‘This University is home to me’
By Bob Cunningham
Dr. William (Bill) Easterly is one of the most cited economists in the world, and he takes great pleasure in proving that the East Coast doesn’t have anything on the Midwest when it comes to intellectualism.
“One thing you end up being a part of when you’re from Bowling Green, and spending much of my career on the East Coast, you unintentionally become part of this cultural war between the Midwest and East Coast,” said Easterly, who received his Bachelor of Arts summa cum laude from Bowling Green State University in 1979. “I think the East Coast has a very condescending, patronizing and insulting view of the Midwest and I guess I feel like I am an ambassador of Bowling Green to let them know that people from here, we’re just like you and we don’t fit the condescending stereotypes people on the East Coast have.”
Easterly was honored at BGSU’s Arts and Sciences commencement May 6 with an honorary doctorate of social sciences.
“It’s a wonderful feeling,” said Easterly, acknowledging his pride of being honored by BGSU. “This University is home to me and it’s been home to my family. My father was a professor here; he came to BGSU the year I was born. I was completely a child of BGSU and the town of Bowling Green. I think of it as my home and to be recognized by my hometown, my home university, is a great honor and a great pleasure for me.”
“This University is home to me and it’s been home to my family. My father was a professor here; he came to BGSU the year I was born. I was completely a child of BGSU and the town of Bowling Green. I think of it as my home and to be recognized by my hometown, my home university, is a great honor and a great pleasure for me.”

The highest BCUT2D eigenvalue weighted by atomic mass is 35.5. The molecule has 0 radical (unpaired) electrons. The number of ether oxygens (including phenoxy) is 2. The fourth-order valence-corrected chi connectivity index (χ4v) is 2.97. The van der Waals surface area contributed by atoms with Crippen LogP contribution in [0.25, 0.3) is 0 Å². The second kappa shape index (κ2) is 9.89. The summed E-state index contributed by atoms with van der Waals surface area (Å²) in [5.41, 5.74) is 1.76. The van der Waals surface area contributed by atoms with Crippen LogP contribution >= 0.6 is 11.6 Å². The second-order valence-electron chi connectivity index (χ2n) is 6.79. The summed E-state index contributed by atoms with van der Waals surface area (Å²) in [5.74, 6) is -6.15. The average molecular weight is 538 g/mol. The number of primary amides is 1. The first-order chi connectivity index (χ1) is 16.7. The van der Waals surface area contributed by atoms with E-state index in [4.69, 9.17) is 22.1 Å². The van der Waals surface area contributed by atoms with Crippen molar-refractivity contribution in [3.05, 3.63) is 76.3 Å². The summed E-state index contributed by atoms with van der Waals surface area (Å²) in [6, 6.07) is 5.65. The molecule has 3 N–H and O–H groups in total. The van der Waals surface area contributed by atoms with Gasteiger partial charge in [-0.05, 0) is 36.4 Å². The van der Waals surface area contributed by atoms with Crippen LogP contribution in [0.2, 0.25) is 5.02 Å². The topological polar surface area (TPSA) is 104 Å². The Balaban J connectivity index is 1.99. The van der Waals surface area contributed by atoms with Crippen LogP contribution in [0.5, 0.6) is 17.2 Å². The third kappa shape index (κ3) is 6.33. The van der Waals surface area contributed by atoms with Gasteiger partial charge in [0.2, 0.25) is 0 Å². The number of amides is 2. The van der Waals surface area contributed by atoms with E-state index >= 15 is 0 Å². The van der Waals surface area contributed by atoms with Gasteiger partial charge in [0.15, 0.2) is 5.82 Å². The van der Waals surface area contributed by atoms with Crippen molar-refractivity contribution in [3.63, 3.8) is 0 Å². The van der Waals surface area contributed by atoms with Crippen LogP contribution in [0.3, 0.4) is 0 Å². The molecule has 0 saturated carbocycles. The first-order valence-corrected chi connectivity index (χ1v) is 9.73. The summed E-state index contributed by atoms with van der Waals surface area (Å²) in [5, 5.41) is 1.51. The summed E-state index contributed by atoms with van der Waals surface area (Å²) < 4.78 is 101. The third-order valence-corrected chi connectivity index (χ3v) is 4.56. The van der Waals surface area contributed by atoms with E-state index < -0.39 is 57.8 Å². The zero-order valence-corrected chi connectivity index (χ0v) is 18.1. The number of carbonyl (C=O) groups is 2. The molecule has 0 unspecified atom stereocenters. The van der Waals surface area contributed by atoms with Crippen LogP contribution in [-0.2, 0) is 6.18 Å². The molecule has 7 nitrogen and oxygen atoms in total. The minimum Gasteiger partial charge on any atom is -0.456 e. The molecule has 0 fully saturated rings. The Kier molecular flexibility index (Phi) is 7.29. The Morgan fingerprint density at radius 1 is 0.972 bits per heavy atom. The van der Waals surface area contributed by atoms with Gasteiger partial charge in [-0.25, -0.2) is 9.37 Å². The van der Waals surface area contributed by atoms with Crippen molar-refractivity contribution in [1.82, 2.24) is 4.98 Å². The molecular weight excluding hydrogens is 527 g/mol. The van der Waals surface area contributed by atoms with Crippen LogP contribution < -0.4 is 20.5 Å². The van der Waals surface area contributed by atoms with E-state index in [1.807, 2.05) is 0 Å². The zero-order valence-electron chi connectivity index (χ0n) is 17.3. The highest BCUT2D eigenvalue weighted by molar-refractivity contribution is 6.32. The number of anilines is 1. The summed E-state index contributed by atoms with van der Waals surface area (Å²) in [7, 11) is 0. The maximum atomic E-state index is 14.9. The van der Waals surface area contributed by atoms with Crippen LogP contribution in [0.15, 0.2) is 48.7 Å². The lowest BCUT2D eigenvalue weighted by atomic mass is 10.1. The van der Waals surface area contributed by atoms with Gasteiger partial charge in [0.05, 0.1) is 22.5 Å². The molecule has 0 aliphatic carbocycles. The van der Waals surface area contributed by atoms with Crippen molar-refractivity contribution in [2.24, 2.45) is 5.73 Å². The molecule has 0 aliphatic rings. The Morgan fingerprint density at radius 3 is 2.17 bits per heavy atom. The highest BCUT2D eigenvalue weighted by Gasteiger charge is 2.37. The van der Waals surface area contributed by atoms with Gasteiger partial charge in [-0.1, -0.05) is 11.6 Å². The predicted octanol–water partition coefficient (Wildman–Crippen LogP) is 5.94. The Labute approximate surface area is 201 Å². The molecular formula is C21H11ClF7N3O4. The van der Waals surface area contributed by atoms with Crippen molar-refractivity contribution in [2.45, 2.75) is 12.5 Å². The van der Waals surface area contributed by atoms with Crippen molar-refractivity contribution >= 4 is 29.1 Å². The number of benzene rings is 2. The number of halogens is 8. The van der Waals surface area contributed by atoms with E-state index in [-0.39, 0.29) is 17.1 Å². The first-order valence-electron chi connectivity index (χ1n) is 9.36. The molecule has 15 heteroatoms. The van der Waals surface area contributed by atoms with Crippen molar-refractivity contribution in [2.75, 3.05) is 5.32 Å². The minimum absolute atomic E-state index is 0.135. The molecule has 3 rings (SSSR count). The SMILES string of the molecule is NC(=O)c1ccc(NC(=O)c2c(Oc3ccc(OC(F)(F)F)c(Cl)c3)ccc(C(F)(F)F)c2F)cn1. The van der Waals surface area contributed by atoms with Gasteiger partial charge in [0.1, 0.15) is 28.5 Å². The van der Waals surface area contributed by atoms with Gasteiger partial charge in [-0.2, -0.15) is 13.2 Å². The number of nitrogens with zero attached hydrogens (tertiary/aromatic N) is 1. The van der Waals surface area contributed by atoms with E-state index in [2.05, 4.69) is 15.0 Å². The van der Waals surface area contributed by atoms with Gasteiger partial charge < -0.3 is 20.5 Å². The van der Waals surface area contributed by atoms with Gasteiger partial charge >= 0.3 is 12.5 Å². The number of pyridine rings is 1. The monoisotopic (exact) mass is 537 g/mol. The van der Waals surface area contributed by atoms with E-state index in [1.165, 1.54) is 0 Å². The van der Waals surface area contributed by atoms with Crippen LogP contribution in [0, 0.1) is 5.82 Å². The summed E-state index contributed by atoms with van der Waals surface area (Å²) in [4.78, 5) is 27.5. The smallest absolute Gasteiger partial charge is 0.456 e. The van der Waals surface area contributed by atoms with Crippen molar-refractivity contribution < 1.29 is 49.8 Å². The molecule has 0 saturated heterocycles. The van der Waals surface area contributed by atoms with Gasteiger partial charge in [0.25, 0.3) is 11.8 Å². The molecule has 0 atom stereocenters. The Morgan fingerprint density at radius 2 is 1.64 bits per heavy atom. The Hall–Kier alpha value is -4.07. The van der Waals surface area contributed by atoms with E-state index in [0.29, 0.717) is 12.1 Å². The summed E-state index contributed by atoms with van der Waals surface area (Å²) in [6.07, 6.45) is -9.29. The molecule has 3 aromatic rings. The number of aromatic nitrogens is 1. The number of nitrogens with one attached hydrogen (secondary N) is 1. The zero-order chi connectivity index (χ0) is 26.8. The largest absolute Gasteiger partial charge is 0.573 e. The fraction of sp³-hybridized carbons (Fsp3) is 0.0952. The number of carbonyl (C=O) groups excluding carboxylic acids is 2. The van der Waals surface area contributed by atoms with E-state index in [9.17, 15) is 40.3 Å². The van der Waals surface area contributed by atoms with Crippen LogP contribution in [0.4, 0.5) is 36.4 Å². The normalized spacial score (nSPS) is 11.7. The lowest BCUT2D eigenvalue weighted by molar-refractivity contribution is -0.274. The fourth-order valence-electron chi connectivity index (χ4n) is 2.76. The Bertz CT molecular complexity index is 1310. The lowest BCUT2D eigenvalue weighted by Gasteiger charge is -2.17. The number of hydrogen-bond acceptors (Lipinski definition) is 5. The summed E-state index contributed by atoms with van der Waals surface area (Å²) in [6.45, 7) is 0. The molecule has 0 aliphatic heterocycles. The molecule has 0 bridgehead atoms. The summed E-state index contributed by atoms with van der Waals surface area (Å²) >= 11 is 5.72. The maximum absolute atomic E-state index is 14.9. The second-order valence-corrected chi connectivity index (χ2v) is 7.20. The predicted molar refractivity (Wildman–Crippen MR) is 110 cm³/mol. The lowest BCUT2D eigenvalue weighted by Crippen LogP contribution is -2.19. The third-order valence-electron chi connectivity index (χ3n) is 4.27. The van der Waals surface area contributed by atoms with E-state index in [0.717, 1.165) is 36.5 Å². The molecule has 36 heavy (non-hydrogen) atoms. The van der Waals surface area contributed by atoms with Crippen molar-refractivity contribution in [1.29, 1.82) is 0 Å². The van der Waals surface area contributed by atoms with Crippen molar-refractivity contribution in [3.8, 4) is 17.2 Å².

A professor of economics at New York University and co-director of its award-winning Development Research Institute, Easterly is the author of best-selling books, including “The White Man's Burden: Why the West's Efforts to Aid the Rest Have Done So Much Harm and So Little Good” (2006). Foreign Policy magazine named him one of the world’s Top 100 Public Intellectuals in 2008 and 2009. He won the Adam Smith Award from the Association of Private Enterprise Education in 2013. In 2014, Easterly appeared on Thomson Reuters’ list of Highly Cited Researchers and Science Magazine’s top 100 Science Stars of Twitter. Today, he is among the 100 most cited economists in the world.
Easterly grew up in Bowling Green, where his father, Nathan William Easterly, was a biology professor at BGSU. After graduating from BGSU, Easterly earned his doctorate in economics at MIT. He worked for 16 years as a research economist at the World Bank. Easterly is a research associate of the National Bureau of Economic Research, and has been Co-Editor of the Journal of Development Economics. He is the author of 69 peer-reviewed academic journal articles.
Easterly credited his father, BGSU and his hometown for the success he has enjoyed as an economist.
“My father’s my role model,” he said. “I really admire enormously what my father accomplished in his career. He had much longer to go than I did. His father died when he was 2 years old. He was in southern West Virginia during the Great Depression when his father died. It really took a heroic effort by his mother, his family and him to climb out of that situation and get a Ph.D. and become a professor at BGSU. It’s much easier for me to go from being a professor’s kid to being a professor. That was the easy part. The hard part was done by my father, and I honestly admire my father for that. And I also give a lot of credit to BGSU for giving my father and me this opportunity. It’s something I’m very grateful for.
“The greatness of America is precisely the small towns of America and Bowling Green is a wonderful example of that. It’s a wonderful small town that provided a life and career for my father, a home and an undergraduate study for me. And for both my father and me its allowed us to have very satisfactory careers that gave us a lot of pleasure, and Bowling Green gets the credit for that.”
Easterly’s books have been translated into 16 languages. He has been invited to speak in dozens of countries, on every continent except Antarctica. He has written columns and book reviews for, among others, the New York Times, Wall Street Journal, Financial Times, New York Review of Books and Washington Post.
For more information, follow him on Twitter @bill_easterly
Updated: 12/02/2017 12:21AM